We Know What Our Students Did Last Summer... Research, of Course!

February 06, 2024

Now is the time to plan for a summer research internship. Explore a few examples of what our students accomplished last summer for inspiration!

Each summer, students from the College of Science participate in prestigious research programs across the globe. Working closely with faculty experts on a wide range of projects, they acquire valuable hands-on experience, enriching their understanding of science and research practices. This serves as an excellent opportunity for them to prepare for their academic and professional journeys ahead. Students interested in summer research can find opportunities on the LSU Discover website. Certain programs even provide stipends and support for housing and travel arrangements. Act promptly, as the majority of application deadlines are approaching within the next month.

Explore exciting experiences from past summers:

Keeping AI in Check

Senior Mathematics student Harrison Gietz explored his interest in artificial intelligence (AI) at the University of Colorado, Colorado Springs. As a participant in the Research Experience for Undergraduates (REU) Program funded by the National Science Foundation, Gietz led a computer science project focused on enhancing the robustness of AI language models. His research aimed to make these models more resilient to harmful or misleading inputs, and resulted in a first-author publication in a computer science journal. After graduation, Gietz is considering graduate studies in computer science, with a specific focus on artificial intelligence, or venturing into an industry position dedicated to research or machine learning engineering. Gietz envisions his future work contributing to the safe and responsible development of AI systems.

Group of students visiting a national park

Cancer Research

This past summer, biological sciences senior Jared Rodrigue participated in cancer research at the Ellis Fischel Cancer Center at the University of Missouri, Columbia. His research focused on determining a gene's role in chronic myeloid leukemia (CML). Rodrigue spent his time designing experiments to study the role of the gene dpp4 in CML and conducting bioinformatic analysis of previous data to find differential gene expression between wild-type mice and those genetically engineered not to express the gene dpp4 (knockout mice). Rodrigue credits the experience with further pushing him to pursue a PhD in neuroscience. Currently, Rodrigue is working on applying to neuroscience graduate and post baccalaureate programs. 

Group of students posing outdoors, next to a statue

Algal Blooms

Sophomore Jennifer Cagnolatti made the most of her summer by engaging in LSU’s Gulf Scholars program, diving deeper into her biological science major. Cagnolatti participated in a research project titled “Evaluation of altered nutrient conditions on algal growth during dynamic co-culture,” which looked at how two different algae species reacted under nutrient limitations with the use of an engineering co-culture device called the insert system. Cagnolatti’s role encompassed printing various inserts with a 3-D printer and optimizing a sterilization protocol to avoid contamination in her experiment. Her lab work also involved preparing agarose mixtures, algal cultures, and nutrient stocks. Although she knew little about algal species before joining the project, Cagnolatti quickly learned the importance of algal blooms to the environment and human health, and the significant impacts it can have to the food chain. Presently, Cagnolatti is involved in research on Staphylococcus aureus in Dr. Chen’s lab at LSU.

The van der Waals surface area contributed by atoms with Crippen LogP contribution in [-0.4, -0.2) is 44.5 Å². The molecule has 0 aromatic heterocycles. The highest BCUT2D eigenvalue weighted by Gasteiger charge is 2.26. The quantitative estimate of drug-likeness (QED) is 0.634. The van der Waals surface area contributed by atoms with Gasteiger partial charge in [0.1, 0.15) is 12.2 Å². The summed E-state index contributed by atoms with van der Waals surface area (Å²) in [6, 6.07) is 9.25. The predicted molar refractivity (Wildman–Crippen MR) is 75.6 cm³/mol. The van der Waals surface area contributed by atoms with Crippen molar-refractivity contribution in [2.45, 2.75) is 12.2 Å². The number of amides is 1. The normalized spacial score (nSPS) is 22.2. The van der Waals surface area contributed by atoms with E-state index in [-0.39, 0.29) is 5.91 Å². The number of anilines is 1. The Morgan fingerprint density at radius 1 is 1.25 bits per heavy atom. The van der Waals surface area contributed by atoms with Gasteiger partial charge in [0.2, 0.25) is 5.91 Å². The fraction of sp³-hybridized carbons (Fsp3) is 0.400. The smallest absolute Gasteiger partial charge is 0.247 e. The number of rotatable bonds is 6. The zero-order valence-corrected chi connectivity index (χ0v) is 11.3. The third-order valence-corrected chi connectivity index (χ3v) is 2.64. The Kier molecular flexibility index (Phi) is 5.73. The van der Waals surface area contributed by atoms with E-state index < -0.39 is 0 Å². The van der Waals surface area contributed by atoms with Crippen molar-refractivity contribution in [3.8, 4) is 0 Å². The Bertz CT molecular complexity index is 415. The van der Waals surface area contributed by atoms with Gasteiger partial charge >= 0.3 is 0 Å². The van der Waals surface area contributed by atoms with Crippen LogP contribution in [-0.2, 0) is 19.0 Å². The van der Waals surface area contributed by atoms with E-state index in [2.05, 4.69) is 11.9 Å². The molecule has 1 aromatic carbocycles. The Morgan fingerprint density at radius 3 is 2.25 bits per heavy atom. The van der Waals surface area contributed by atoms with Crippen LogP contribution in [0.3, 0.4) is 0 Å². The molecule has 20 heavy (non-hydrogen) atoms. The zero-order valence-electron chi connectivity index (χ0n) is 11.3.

Student stading next to a scientific poster

Cell and Tissue Biomanufacturing

Biochemistry junior Stephen Wheat took his research endeavors overseas, traveling to Germany as part of the NSF International Research Experience for Students: Internship in Cell and Tissue Biomanufacturing. The program took place at the Hannover Medical School (MHH), where Wheat worked full-time, collaborating with a diverse team of researchers. His project, “Murine Colonoids and Bone Marrow Derived Macrophages as Models for Macrophage-Mediated Regenerative Response in the Intestinal Epithelium,” focused on process development for cell and tissue manufacturing. Wheat presented his findings at the Leibniz Research Laboratory for Biotechnology and Artificial Organs (LEBAO) at MHH, and at the 2023 Biomedical Engineering Society Annual Meeting in Seattle, Washington. In the long term, Wheat intends to pursue an MD-PhD track to bridge the gap between biomedical research and clinical application.



Image of studets in front a research institute

Aging and Neurodegeneration

Biochemistry senior Celeste Patron spent her summer break researching cellular mechanisms of neurodegeneration at the University of Virginia. Participating in the Leadership Alliance Summer Research Early Identification Program, Patron conducted a research project exploring the potential role of mitochondrial-endoplasmic reticulum connection morphology in the progression of aging and neurodegeneration. She used the hippocampal region from mice expressing Alzheimer’s genes to study what the mitochondria and endoplasmic reticulum (ER) looked like in normal and accelerated aging conditions. Her research revealed a correlation between larger mitochondria and a longer mitochondria-ER distance with aging. She also observed that this process happened much earlier in Alzheimer’s mice than in normal aging conditions. After completing the eight-week program, Patron presented her work at a national symposium. She is currently in the process of applying to PhD programs in Clinical Neuropsychology.

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